3.         Explain your business to the owner in the greatest possible detail. If the owner understands your business needs, than everyone inside the company will.

Attitudes and culture inside Chinese companies are usually a reflection of the owner’s personality. If the owner is ultra conservative, overtly greedy, indifferent, discriminatory or a crazy nutter you will have major future business problems. If he is a decent individual your business relationship will go okay. OK, by Chinese standards. You will still face communication, business and cultural differences. It is imperative that you figure out his or her personality before doing any business.

When you talk to the wrong person

Many years ago our trading company was buying Rotary Hammers from a power tool manufacturer located in Yongkang, Zhejiang. I lived in this city for 3 years and was tasked with handling this purchase order. The owner was not at the factory and I was forced to discuss this order with the General Manager. After several rounds of negotiating we reached an agreement and concluded a detailed Sales Quotation with a BOM. It was written in Chinese, stamped and signed with the companies chop. I returned next week, but the General Manager was out. As a result, I had to close the transaction with the owner. I did not think this was going to be a problem. However; it quickly developed into one.

I learned that supposedly the General Manager had not notified the owner. He was unaware of our previous negotiations and agreement. This was for 2 containers or 5000 units at $16.75USD per unit FOB, Ningbo. I presented him with the Sales Quotation agreement. He reviewed and replied that the price was too low. He called the General Manager and began to berate him saying, “How can you give these foreigners this low a price. They should not know these prices.” We argued intensely for several hours over the price of every part. I asked him to honor the agreement because it was a legal document. He responded stating he did not know about this agreement, did not stamp or sign it, and he did not care about it. I asked him again to honor it, I told him I was ready to pay right now. He refused and stated that price will be raised by $2.25 to $19.00 per unit FOB, Ningbo. We angrily exchanged vulgarities and parted ways. I was very lucky that this was a common tool and moved quickly to open negotiations with our back up options. This forced me to stay in Yongkang an additional 5 days. Our company almost missed the delivery time because of the delay in starting the order.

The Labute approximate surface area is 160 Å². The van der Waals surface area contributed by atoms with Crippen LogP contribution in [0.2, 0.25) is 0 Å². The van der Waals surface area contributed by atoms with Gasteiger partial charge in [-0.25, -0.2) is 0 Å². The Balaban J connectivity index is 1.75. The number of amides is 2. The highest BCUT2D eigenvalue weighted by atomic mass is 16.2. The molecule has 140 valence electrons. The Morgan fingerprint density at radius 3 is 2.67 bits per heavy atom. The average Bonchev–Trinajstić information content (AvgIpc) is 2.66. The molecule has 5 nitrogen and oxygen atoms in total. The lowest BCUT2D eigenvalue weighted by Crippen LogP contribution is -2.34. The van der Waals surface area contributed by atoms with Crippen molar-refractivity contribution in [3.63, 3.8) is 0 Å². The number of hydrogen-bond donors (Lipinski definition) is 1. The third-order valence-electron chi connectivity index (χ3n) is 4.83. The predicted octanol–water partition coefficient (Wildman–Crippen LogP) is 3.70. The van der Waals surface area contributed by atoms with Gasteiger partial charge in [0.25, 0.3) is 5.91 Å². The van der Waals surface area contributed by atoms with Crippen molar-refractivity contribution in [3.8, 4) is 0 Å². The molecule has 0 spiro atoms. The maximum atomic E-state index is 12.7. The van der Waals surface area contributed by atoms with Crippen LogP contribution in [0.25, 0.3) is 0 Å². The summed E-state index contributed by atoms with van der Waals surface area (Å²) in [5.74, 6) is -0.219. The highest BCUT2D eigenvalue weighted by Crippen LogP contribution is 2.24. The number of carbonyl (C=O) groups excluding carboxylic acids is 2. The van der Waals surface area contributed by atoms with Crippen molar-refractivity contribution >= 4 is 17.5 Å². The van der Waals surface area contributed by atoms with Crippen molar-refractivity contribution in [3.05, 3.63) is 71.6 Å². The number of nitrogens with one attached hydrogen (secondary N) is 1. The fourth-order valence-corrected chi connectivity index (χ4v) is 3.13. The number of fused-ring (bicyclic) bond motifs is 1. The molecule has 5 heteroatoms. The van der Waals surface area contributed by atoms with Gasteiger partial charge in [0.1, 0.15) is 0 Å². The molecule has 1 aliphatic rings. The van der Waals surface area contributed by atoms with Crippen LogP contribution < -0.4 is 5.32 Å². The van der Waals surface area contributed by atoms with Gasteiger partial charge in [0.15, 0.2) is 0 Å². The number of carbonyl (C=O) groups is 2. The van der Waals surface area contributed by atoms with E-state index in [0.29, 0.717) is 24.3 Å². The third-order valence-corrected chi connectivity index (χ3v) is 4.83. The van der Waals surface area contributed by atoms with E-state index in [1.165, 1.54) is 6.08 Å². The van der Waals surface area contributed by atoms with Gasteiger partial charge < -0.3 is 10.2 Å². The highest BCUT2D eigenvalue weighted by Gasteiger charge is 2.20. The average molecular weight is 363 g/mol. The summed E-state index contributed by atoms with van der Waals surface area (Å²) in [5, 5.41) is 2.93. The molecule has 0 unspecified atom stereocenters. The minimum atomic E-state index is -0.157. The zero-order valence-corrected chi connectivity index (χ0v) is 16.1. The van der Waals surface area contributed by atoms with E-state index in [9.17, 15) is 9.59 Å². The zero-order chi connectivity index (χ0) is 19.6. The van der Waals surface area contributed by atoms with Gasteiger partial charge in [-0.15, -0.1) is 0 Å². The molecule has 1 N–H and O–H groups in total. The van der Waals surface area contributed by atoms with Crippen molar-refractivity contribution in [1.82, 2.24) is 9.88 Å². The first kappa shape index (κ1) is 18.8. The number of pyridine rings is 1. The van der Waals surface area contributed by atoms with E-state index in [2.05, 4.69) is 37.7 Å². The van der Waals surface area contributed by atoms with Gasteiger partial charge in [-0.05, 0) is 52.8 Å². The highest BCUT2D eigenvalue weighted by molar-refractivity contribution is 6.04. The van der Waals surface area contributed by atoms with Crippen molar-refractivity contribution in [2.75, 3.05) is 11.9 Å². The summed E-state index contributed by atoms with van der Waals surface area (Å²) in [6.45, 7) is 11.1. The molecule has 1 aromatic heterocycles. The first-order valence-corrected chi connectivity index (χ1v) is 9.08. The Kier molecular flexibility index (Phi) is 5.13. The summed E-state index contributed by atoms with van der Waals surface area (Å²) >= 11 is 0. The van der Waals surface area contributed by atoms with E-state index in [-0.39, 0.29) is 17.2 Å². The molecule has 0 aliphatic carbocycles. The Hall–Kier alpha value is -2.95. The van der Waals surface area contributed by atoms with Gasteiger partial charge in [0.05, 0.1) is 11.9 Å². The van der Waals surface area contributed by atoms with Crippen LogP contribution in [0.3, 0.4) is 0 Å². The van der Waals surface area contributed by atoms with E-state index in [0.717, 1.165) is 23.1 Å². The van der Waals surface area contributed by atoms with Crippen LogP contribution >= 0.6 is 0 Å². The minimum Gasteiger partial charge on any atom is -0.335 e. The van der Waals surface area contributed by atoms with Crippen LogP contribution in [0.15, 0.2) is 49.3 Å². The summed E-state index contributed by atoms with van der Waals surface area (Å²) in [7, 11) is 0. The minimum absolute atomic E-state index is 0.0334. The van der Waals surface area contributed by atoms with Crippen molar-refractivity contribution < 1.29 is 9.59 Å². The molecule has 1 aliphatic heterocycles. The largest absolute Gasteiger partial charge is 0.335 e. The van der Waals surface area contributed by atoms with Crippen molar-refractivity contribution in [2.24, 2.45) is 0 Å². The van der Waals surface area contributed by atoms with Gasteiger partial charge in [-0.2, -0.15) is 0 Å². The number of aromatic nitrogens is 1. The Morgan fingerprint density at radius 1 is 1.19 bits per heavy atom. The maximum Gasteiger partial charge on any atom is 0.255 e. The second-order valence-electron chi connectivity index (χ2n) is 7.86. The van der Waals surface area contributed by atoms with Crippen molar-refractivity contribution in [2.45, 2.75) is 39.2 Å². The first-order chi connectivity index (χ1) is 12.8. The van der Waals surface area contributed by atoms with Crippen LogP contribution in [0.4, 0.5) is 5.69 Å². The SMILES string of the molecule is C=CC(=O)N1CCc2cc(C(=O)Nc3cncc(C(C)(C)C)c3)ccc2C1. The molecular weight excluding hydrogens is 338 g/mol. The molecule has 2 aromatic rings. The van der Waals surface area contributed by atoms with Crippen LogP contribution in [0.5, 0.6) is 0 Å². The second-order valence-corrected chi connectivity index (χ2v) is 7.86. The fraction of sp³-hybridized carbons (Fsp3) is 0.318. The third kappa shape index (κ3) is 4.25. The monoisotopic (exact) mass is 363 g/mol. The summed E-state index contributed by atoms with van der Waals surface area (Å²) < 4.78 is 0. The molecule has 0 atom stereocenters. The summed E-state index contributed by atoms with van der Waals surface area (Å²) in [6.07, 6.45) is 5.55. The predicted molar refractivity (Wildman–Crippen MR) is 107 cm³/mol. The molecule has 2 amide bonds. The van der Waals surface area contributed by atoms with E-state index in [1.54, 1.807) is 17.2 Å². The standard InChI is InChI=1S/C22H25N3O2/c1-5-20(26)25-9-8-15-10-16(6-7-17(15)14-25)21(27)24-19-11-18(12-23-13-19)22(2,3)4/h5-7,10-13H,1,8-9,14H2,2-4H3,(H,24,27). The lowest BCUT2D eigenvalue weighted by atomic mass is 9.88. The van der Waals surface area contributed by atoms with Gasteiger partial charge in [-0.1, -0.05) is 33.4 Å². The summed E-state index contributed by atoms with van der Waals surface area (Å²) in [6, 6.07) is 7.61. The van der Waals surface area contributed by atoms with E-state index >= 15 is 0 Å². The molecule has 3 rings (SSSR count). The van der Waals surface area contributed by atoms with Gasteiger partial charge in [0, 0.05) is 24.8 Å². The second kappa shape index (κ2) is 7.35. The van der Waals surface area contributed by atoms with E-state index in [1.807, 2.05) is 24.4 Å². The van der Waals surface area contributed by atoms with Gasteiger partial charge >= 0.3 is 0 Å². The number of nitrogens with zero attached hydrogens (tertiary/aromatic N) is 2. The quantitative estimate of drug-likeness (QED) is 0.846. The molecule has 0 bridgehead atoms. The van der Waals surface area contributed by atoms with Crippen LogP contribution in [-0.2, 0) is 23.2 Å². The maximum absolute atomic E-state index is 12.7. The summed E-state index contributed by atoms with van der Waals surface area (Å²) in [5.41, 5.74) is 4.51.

When you get crazy